True enough, the Kochs have also placed Judge Andrew Napolitano on the board. Alone among the new members, Napolitano has a record of advocacy of libertarian causes. But given the other nominees and appointees, that’s slim consolation indeed. Consider:
One of the candidates that the Kochs nominated, but were unable to elect, was Tony Woodlief, who has blogged about “the rotten heart of libertarianism,” criticized gay marriage, and complained about libertarians “toking up” at political meetings. In fact, Woodlief’s blog features an entire category of posts devoted to “Taunting Libertarians.”
Which is fine, we can take it–but it would be a little unusual to get “taunted” by our own board.
Another Koch nominee for Cato’s Board of Directors was right-wing blogger and attorney John Hinderaker, who calls himself a “neocon,” and has described George W. Bush as “a man of extraordinary vision and brilliance approaching to genius.”
In his statement Thursday, Charles Koch insisted that he and David merely “want to ensure that Cato stays true to its fundamental principles of individual liberty, free markets and peace.”
We’ve done a pretty good job staying true to those principles over the years. Were people like Woodlief and Hinderaker supposed to improve our performance?
From what I understand, late last week, Koch officials began contacting key members of the limited government movement about this dispute. I’ve heard enough about what was said to get the general drift by now, I think: this case is about the rule of law and respect for property and contract. It’s an age-old dispute between Ed Crane and Charles Koch, with zero ideological content.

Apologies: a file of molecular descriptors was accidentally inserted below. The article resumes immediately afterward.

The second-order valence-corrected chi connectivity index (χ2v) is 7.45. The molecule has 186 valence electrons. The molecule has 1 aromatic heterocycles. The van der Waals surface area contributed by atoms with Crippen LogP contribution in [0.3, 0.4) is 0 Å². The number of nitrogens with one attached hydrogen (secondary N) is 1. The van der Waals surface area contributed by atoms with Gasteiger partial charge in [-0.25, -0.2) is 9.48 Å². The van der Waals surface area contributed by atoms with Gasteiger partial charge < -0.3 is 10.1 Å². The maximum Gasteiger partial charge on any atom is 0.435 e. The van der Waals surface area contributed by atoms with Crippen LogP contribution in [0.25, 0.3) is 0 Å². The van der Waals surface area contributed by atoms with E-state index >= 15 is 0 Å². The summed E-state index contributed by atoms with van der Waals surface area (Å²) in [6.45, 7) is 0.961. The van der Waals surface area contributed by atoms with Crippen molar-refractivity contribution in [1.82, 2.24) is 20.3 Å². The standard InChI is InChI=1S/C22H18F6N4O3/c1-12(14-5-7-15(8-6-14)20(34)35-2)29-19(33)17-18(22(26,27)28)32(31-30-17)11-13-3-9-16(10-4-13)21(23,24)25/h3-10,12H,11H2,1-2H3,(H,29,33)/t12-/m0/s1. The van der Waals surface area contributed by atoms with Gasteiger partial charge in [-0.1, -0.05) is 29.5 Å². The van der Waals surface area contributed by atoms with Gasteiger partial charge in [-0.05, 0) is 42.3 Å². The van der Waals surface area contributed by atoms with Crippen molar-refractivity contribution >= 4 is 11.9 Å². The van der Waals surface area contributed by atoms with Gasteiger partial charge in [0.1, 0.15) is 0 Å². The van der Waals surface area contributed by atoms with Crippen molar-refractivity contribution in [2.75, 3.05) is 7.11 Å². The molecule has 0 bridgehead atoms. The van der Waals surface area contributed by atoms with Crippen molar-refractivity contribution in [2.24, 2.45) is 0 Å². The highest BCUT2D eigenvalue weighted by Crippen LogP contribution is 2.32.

Well, take a look at the relevant legal documents appended to the Kochs’ complaint and decide for yourself whether they straightforwardly grant the Kochs what they believe they’re entitled to. As this Reuters analysis suggests, their legal argument for divesting Bill Niskanen’s widow of her shares is anything but clear. And consider what the Kochs will win even if they prevail: a hollow Institute whose every pronouncement can be dismissed as propaganda from a “Koch-controlled” enterprise.
And if you’re inclined to think that it’s merely personal loyalty to Ed Crane that’s driving Cato’s opposition, then ask yourself why so many Cato employees, junior and senior staff alike, have publicly and vehemently opposed this takeover attempt—at no small risk to their careers, in a town where so many free-market organizations are funded by the Kochs. As (unpaid) Cato adjunct scholar Tim Lee points out,”The fact that so many senior Cato employees are sticking their necks out … underscores how serious the situation is—if this were just a personal fight between the Kochs and Ed Crane, longtime Catoites wouldn’t risk denouncing their possible future boss.”
As a friend put it to me last night, the Kochs’ hostile takeover attempt represents “a big leap down a pernicious path that most of Washington started down long ago. It strangles one of the last places in town that doesn’t put politics first.” That’s what’s at stake, and that’s why we fight.
When I got the chance to toast Charles G. Koch last October, I said that I owed him “an enormous debt of gratitude. And—whether he gets credit for it or not—the country owes him its thanks as well, because when we finally restore limited, constitutional government in this country,” the people in the Koch alumni network will have played a key role.
I believed that then; I believe it now. And that’s why I can’t begin to understand why Charles and David Koch have chosen a course of action that, if successful, would carelessly, pointlessly, and grievously injure the cause I thought they were fighting for.